While the reseller configured my MINI Paceman, I bought the website domain, set up the blog with a little help of a friend and scribbled the whole concept on my smartphone. I told my MINI sales rep about the idea when I had signed the contract. He was enthusiastic about the concept and saw a lot of other potential cooperation opportunities.
I was ready to start publishing. Publishing about the pleasant participation for my MINI Paceman. The color. The design. The coffee holders. The changing interior lights. The engine. And so on. Publishing about the pace of my days, my experiences with the new Paceman, my life in a MINI Paceman nutshell. I wanted to share pictures of MINIs. I wanted to post design ideas of other MINI freaks, and find the first MINI Paceman pics, I might come across. And a lot more…
Now, obviously I knew about brand protection and brand rights. I knew that -before I started buying the domain- I should get in touch with some MINI brand contacts and get some formal permission to use the brand name. I thought: „Just do it!“
So, I wrote emails to MINI, their PR department, their marketing department, their social media people, and their agencies. I even contacted strategic partners from MINI. I wish I hadn’t done it. I felt like a little unloved kid being pushed from one corner to another in order not to cause any trouble for anyone, in order to shut up. MINI did not move. I continued. The answers I got where just some lines making clear that I am not allowed to use the brand for my purposes.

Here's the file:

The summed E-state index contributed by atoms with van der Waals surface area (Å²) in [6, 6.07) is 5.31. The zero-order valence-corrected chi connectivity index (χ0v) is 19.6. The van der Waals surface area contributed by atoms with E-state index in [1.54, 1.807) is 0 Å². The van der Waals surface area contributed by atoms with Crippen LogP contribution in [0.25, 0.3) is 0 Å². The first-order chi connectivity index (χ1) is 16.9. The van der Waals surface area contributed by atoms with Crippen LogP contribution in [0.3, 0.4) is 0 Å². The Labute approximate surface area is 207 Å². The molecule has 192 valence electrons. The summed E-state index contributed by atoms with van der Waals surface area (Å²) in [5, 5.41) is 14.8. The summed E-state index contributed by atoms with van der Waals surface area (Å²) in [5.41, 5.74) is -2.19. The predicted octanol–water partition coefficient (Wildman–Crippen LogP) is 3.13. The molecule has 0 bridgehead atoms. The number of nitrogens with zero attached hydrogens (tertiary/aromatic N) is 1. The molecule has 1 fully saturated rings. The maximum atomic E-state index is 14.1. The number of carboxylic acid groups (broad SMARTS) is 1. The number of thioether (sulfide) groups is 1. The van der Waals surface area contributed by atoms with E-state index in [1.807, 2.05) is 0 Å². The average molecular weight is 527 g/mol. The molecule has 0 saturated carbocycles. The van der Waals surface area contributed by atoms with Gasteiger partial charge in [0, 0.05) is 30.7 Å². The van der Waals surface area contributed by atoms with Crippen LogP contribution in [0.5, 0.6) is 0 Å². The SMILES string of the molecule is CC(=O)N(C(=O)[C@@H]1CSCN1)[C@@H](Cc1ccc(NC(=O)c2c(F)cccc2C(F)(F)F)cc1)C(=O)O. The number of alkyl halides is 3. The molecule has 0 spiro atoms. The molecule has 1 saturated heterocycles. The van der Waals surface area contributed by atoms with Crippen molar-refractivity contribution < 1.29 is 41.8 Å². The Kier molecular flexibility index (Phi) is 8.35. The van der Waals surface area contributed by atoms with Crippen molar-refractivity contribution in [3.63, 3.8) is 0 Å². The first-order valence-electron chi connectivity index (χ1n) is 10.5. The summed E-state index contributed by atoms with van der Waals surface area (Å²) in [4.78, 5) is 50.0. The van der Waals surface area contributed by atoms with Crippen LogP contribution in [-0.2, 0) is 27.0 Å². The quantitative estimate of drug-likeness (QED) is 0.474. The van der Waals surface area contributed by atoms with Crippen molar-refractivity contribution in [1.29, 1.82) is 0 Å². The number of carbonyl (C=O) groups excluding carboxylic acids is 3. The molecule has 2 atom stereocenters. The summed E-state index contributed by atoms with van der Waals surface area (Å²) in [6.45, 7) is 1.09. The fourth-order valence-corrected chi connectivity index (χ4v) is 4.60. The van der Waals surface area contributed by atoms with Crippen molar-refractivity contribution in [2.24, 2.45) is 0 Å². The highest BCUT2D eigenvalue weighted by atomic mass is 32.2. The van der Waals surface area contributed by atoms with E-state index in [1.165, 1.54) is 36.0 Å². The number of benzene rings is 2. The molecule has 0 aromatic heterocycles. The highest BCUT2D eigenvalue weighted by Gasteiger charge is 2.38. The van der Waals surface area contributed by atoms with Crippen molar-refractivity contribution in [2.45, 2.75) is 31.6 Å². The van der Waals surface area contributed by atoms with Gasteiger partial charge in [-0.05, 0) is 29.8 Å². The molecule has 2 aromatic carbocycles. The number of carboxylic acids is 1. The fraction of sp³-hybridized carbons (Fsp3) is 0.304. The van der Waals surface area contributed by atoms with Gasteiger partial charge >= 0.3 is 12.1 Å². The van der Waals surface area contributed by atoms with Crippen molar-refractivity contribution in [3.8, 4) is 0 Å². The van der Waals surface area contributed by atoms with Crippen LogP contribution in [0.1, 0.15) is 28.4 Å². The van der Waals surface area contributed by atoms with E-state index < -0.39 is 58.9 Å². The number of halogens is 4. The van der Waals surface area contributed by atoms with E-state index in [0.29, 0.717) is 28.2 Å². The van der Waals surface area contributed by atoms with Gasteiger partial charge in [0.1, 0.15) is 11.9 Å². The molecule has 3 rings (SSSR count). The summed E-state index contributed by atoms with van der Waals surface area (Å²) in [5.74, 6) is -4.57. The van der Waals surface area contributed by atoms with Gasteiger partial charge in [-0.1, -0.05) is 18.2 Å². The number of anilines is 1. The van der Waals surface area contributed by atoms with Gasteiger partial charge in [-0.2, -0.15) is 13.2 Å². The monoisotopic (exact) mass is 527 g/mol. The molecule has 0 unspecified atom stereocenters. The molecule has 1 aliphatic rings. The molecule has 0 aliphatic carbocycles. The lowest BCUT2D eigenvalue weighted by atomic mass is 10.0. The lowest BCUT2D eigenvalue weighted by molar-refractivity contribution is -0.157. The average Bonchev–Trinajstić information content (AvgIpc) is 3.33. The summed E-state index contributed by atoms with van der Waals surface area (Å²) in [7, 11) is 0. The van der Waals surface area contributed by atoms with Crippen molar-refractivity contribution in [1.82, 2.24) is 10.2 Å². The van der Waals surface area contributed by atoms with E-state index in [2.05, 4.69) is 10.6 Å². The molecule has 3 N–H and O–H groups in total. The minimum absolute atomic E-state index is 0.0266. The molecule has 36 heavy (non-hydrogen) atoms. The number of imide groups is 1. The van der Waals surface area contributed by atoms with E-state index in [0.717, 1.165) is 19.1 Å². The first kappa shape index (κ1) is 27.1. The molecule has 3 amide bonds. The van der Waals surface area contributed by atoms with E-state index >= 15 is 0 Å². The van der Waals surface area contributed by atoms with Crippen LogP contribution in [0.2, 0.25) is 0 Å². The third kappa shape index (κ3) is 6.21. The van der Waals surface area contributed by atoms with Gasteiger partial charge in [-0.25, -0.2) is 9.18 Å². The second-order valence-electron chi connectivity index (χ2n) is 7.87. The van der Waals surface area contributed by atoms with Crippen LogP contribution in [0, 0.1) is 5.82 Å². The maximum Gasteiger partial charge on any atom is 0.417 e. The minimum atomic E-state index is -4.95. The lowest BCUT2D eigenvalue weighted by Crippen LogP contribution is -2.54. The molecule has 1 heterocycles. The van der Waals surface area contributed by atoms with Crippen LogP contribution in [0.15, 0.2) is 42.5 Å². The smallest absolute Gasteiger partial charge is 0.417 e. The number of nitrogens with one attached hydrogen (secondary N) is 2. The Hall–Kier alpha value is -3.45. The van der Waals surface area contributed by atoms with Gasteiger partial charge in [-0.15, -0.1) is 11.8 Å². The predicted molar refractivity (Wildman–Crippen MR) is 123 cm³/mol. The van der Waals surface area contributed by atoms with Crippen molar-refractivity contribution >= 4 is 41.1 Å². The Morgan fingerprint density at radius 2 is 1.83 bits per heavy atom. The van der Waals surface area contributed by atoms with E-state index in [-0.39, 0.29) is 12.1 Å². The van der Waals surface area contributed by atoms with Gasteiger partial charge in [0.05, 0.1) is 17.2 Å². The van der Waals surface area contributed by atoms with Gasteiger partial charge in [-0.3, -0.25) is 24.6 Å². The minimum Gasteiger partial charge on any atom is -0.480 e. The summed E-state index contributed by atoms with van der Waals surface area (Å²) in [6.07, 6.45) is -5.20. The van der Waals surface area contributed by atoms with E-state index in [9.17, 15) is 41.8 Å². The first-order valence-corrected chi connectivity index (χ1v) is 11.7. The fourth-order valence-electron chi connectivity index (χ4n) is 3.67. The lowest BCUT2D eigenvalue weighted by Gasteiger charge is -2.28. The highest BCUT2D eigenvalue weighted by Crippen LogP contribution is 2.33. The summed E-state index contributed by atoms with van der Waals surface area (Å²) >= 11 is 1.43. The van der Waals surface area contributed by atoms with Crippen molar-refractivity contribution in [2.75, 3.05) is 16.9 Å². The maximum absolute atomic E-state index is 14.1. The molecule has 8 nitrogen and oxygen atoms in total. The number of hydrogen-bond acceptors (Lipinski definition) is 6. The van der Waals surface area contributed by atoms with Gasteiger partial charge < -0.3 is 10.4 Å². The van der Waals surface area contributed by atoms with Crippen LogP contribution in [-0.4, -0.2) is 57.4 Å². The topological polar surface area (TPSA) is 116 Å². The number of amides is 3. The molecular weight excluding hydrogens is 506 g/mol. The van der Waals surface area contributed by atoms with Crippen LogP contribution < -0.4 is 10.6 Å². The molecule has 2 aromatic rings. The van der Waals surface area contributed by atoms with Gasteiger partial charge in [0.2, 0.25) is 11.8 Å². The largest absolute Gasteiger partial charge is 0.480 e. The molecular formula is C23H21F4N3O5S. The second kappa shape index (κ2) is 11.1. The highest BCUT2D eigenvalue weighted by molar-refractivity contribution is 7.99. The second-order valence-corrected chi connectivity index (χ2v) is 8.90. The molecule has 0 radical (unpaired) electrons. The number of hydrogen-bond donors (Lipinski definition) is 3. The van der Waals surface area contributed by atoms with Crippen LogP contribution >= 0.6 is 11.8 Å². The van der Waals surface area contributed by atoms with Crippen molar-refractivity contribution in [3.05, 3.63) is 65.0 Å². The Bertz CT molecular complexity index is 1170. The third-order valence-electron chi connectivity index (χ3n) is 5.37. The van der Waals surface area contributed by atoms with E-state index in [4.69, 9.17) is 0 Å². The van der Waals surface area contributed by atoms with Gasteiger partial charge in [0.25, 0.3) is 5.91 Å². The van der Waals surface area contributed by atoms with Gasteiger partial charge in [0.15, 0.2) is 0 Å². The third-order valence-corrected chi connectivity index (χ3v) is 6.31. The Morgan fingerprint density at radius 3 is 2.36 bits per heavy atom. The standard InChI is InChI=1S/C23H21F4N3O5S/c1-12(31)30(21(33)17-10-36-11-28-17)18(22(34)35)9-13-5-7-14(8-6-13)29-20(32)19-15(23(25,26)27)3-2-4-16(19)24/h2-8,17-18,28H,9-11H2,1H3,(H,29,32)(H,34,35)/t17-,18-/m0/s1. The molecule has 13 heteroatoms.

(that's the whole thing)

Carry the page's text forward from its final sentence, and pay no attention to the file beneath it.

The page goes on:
Hang on! My purposes? Is that the power of a big modern brand, is that arrogance, hubris or simply ignorance?
If I promote a brand I like, invest time, offer to wear their branded merchandising clothes and have even bought the brand product before (and maybe a far too expensive brand product), why should I not be allowed to do marketing and PR for that brand to my fellow peers? A target-group that MINI is chasing with banners, print ads, wallpapers, outdoor marketing, newsletter mailings and a lot more.
Doesn’t this mean, I am actually doing what MINI pays others for; marketing agencies, PR people and media houses with the old „quid-pro quo“ game: editorial coverage for advertising dollars? Those institutions that create corporate publishing products for brands which cost these brands a fortune?
Shall I then be happy and not get crazy, when I get the feedback: „We might consider that you are writing a guest post on our official MINI blog.“ Hurray! What an outcome of my activities! Sorry MINI, you missed the point! I am not just a buyer. I am not a normal influencer. I am more. I am a MINI Paceman brand advocate, if you know what this means MINI. If not, you might just read the study by Ogilvy)?!More than seven months later, the blog is still online – online without any content at MrPaceman.com. The case has been mentioned by me in at least 20 seminars and on several stage appearances at events. Events where even the BMW marketing departments or some of their agencies participated. I saw people shaking heads, heard their words asking how ignorant and un-clever brands can be, and read their tweets and updates trying to get reactions to this case from MINI. MINI did nothing. For seven months now, the MINI brand managers did nothing.